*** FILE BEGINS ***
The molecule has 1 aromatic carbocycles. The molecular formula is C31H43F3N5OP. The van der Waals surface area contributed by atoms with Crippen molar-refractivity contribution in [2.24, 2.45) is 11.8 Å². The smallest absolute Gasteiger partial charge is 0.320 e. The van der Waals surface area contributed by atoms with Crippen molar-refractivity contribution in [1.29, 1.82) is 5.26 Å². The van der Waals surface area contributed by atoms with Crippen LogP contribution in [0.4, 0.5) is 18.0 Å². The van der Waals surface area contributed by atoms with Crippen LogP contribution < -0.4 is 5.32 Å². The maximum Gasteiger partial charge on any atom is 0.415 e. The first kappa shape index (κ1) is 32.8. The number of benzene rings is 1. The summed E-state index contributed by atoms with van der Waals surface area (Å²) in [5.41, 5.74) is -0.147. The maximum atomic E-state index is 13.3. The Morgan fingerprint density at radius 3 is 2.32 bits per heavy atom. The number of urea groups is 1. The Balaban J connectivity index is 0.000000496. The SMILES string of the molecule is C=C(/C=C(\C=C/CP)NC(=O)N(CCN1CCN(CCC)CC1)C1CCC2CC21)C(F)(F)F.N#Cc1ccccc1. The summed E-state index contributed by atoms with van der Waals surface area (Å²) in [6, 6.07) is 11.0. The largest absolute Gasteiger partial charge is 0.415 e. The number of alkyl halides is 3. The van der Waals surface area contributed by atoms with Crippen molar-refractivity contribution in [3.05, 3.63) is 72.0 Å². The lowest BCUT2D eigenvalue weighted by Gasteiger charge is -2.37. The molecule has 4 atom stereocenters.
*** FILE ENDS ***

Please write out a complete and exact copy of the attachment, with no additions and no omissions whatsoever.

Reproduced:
The molecule has 1 aromatic carbocycles. The molecular formula is C31H43F3N5OP. The van der Waals surface area contributed by atoms with Crippen molar-refractivity contribution in [2.24, 2.45) is 11.8 Å². The smallest absolute Gasteiger partial charge is 0.320 e. The van der Waals surface area contributed by atoms with Crippen molar-refractivity contribution in [1.29, 1.82) is 5.26 Å². The van der Waals surface area contributed by atoms with Crippen LogP contribution in [0.4, 0.5) is 18.0 Å². The van der Waals surface area contributed by atoms with Crippen LogP contribution < -0.4 is 5.32 Å². The maximum Gasteiger partial charge on any atom is 0.415 e. The first kappa shape index (κ1) is 32.8. The number of benzene rings is 1. The summed E-state index contributed by atoms with van der Waals surface area (Å²) in [5.41, 5.74) is -0.147. The maximum atomic E-state index is 13.3. The Morgan fingerprint density at radius 3 is 2.32 bits per heavy atom. The number of urea groups is 1. The Balaban J connectivity index is 0.000000496. The SMILES string of the molecule is C=C(/C=C(\C=C/CP)NC(=O)N(CCN1CCN(CCC)CC1)C1CCC2CC21)C(F)(F)F.N#Cc1ccccc1. The summed E-state index contributed by atoms with van der Waals surface area (Å²) in [6, 6.07) is 11.0. The largest absolute Gasteiger partial charge is 0.415 e. The number of alkyl halides is 3. The van der Waals surface area contributed by atoms with Crippen molar-refractivity contribution in [3.05, 3.63) is 72.0 Å². The lowest BCUT2D eigenvalue weighted by Gasteiger charge is -2.37. The molecule has 4 atom stereocenters.